• 1. Activate students’ prior knowledge.
    Have a whole-class discussion about students’ experiences with the ocean and beaches. Ask:

    • Have you ever been to a beach? If so, what was it like?
    • Was the beach crowded or empty? How many people were there?
    • How many buildings were there?
    • What animals did you see?
    • What plants did you see?


    2. Have students compare and contrast photographs of beaches.
    Show students the photos of beaches—two photos of national seashores and two of beach resorts. Ask:

    • How are these the same?
    • How are they different?
    • Which one looks most like beaches you have been to?
    • Which one looks most like a place where people would live or go on vacation?
    • Which one looks like it would have the most animals?


    3. Have students brainstorm how people living near the ocean affect ocean animals and plants.
    Prompt students to think about how people affect the environment, including through trash, pollution, noise, fishing, too much light, too many buildings, and too many boats. Write students' ideas on the board.

  • Subjects & Disciplines

    Learning Objectives

    Students will:

    • describe their own experiences at the beach
    • compare and contrast photographs of two beaches
    • brainstorm how humans living near beaches affect ocean plants and animals

    Teaching Approach

    • Learning-for-use

    Teaching Methods

    • Brainstorming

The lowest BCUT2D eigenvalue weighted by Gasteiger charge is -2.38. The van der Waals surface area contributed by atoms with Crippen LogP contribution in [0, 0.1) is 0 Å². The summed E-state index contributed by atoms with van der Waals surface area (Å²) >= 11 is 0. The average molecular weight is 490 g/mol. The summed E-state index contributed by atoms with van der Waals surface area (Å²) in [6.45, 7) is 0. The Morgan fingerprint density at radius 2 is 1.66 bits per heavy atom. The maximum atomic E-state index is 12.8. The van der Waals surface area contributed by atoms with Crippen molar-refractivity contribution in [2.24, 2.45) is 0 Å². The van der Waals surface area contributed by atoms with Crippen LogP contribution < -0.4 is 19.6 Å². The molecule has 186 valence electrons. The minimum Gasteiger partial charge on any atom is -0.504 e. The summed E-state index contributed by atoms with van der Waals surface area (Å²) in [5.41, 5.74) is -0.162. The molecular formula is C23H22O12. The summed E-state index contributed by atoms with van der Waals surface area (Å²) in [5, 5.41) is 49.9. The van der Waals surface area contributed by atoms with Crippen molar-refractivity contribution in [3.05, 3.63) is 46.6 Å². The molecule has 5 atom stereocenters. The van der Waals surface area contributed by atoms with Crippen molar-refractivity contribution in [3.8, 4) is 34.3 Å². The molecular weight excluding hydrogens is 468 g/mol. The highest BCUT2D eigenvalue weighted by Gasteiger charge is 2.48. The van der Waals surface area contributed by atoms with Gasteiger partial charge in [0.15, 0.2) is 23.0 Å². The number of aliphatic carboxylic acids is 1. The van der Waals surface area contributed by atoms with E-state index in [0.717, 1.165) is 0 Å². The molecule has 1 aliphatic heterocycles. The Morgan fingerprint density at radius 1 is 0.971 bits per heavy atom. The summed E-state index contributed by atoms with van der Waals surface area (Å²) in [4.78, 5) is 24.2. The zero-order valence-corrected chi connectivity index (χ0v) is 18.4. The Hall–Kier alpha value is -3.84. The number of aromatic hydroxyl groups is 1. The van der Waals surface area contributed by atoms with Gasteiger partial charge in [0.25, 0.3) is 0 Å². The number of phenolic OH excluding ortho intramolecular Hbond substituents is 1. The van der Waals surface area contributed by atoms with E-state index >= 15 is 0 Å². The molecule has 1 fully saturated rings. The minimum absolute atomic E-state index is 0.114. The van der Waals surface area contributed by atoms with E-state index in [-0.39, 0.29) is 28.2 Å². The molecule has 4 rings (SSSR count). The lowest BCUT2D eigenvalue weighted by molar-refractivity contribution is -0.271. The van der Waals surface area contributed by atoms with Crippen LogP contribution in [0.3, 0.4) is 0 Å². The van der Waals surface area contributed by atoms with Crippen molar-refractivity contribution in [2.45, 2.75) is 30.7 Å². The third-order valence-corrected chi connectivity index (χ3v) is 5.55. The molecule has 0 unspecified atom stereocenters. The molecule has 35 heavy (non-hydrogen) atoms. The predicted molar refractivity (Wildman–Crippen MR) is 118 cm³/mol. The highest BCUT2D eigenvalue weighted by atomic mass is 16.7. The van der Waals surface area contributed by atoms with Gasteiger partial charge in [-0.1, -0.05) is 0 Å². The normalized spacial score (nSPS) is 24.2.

• Discussions
    • Visual instruction

    Skills Summary

    This activity targets the following skills:

    Connections to National Standards, Principles, and Practices

    National Geography Standards

    • Standard 14:  How human actions modify the physical environment
  • What You’ll Need

    Required Technology

    • Internet Access: Optional
    • Tech Setup: 1 computer per classroom, Projector

    Physical Space

    • Classroom


    • Large-group instruction
  • Background Information

    Many people live near beaches. Others visit beaches for fun. All of these people have an effect on the health of the beaches—both on land and in the water.

    Prior Knowledge

    • None


    Term Part of Speech Definition Encyclopedic Entry
    beach Noun

    narrow strip of land that lies along a body of water.

    Encyclopedic Entry: beach
    ocean Noun

    large body of salt water that covers most of the Earth.

    Encyclopedic Entry: ocean



NOAA: National Marine Sanctuary Program

This activity is made possible by a generous grant from the National Oceanic and Atmospheric Administration (NOAA) National Marine Sanctuary Program.